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Povincial funding only part of the solution

Staffing and spaces still plague parents
McKenna works on her latest project at the YMCA’s day care. (photo /Tim Collins)

Recent initiatives by the Provincial Government to enact fee reductions at licensed centres have received mixed reviews and are still a long way from meeting the $10 a day care that had been promised during the last provincial election, according to many child care providers.

The roll out of that program has served to considerably lower fees for some parents, bringing the cost down from about $800 per month to $350, according to Kristen Emel, the Manager of Community Services, Nechako Region. Depending on the level of care and the age of the child, some subsidies are less.

“It is a real good first step for child care. We looked at the program and applied for it when it was rolled out and were accepted as part of the program, so it has helped families make day care more affordable,” said Emel.

But, while the cost of child care is certainly one problem for working parents, an equally serious concern, not addressed by the Province’s day care plan, is the availability of licensed day care spaces.

Emel explained that the day care operation at the YMCA has eight infant and toddler spaces available for the entire community. They are the only in-town spaces available outside of privately run licensed day cares (Emel is aware of three such services) and the wait list for infant/toddler spaces can be lengthy. Persons on the wait list can easily expect at least a year’s wait before a spot may come available.

“We have people who are aware of the shortage and will put their name on the wait list as soon as they discover they are pregnant,” she said.

Infant/toddler spaces are available on the Saik’uz First Nation where coordinator, Karen George, said cited a current wait list of 32 people looking for space in the program.

That program has only eight spaces for those youngest children in need of care.

Part of the problem, say both co-ordinators, is the lack of space available for the programs, but an equally serious challenge is the availability of qualified staff.

“We do have problems in filling staff positions at times, certainly. We currently have a mix of fully certified early childhood educators (ECE’s) and we also have some who are coming through the process. Training courses are offered on the Saik’uz and at CNC and you can take some of the training on-line, but it’s always a challenge,” said Emel.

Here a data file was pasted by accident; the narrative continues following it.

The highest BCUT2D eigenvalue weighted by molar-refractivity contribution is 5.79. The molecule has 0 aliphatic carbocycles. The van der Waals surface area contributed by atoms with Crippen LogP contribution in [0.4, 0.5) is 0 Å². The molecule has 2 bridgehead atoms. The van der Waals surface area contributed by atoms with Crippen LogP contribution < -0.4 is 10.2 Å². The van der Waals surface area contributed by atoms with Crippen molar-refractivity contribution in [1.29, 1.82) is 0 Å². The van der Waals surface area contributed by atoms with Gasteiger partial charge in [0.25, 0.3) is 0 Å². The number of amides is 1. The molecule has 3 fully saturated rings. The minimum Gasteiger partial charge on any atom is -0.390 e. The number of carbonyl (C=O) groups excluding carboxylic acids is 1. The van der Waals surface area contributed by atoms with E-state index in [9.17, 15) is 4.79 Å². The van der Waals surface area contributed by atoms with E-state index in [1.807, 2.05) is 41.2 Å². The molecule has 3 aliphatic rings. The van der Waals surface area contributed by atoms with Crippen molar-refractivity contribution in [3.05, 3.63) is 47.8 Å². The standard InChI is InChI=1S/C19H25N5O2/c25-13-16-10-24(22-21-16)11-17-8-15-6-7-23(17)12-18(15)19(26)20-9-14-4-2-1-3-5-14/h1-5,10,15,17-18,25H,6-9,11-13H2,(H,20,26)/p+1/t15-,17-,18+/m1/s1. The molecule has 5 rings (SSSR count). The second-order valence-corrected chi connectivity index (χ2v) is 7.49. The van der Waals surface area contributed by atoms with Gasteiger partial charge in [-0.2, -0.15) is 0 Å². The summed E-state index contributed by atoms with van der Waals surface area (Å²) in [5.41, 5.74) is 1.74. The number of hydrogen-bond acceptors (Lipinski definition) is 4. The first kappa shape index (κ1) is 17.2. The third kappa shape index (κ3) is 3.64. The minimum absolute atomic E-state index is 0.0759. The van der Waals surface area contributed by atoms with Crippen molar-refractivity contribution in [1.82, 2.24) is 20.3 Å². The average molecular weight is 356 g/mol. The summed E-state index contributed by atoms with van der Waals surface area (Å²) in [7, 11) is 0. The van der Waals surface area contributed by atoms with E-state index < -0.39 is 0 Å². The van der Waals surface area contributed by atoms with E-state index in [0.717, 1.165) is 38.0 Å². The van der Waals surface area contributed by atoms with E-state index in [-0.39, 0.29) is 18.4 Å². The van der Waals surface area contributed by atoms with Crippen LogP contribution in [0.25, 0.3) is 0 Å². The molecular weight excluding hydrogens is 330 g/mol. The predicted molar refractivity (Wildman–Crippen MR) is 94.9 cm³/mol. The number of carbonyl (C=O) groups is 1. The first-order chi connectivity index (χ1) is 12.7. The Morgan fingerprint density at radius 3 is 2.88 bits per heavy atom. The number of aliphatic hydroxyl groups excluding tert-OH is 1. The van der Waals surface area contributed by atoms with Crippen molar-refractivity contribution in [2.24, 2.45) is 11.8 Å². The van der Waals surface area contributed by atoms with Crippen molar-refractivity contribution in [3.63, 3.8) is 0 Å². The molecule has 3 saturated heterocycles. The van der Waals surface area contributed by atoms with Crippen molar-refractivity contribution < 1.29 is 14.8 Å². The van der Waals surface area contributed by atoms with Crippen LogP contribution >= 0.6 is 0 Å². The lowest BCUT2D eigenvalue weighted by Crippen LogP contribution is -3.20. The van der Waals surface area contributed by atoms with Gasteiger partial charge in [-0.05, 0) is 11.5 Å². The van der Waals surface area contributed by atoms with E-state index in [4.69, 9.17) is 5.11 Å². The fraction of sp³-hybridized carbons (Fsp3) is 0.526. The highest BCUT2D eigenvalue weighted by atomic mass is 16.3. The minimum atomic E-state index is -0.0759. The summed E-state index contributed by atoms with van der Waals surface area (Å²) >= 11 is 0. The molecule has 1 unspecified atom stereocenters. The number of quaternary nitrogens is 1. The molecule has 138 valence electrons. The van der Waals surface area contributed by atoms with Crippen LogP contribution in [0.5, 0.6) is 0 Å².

But, while the Saik’uz First Nation is currently training new ECE’s to help alleviate the shortage of qualified staff, George pointed out that, beyond lowering the cost for parents using day care, the government should consider subsidizing the salaries of day care workers to attract more people to the field and retain those who are already trained.

“We expect them to take a minimum of one year and as much as two years of training and then we can only afford to pay them $15 to $17 an hour. They can make that at a fast food place with no training at all,” said George. “Lets face it, the way things are, you have to love children (to go into childcare). If you were doing it for the money you wouldn’t go into this line of work.”

In addition to the infant and toddler care offered both at the Saik’uz First Nation and the YMCA, both programs also offer pre-school programs for children three to five years of age.

At the YMCA there are 16 spaces in operation, with a lengthy wait-list of parents who have been unable to secure a spot in the program.

At the Saik’uz First Nation the same care is offered for preschoolers, but the wait list is long and George said she will receive an average of four or five calls a day from people, both on the First Nation reserve and from Vanderhoof, looking for day care for their children.

The YMCA and Saik’uz also offer half day pre-school programs, as does Vanderhoof’s Early Years Preschool, but all these programs are full. The YMCA is adding a third pre-school class in September, but it is already full with a wait list.

“There’s no easy answer to the problem that I can see,” observed Emel.

“It’s a complex problem where available facilities and physical space play a big role…but so does staffing and the cost of the programs.”

Emel acknowledged that the licensed in-home care offered in Vanderhoof helps a little, but said that these services can’t begin to fill the need. She said that parents have had to be innovative and look to cooperative arrangements, nanny situations or unlicensed care operations to fill the gap between demand and availability of quality child care.

“Maybe this new government will continue to work on it,” said George. “I’ve got my fingers crossed.”

In the infant/toddler room of the YMCA’s day care, Maxwell explores shapes and movement. Maxwell is one of those lucky enough to have a spot in the much needed program. (photo / Tim Collins)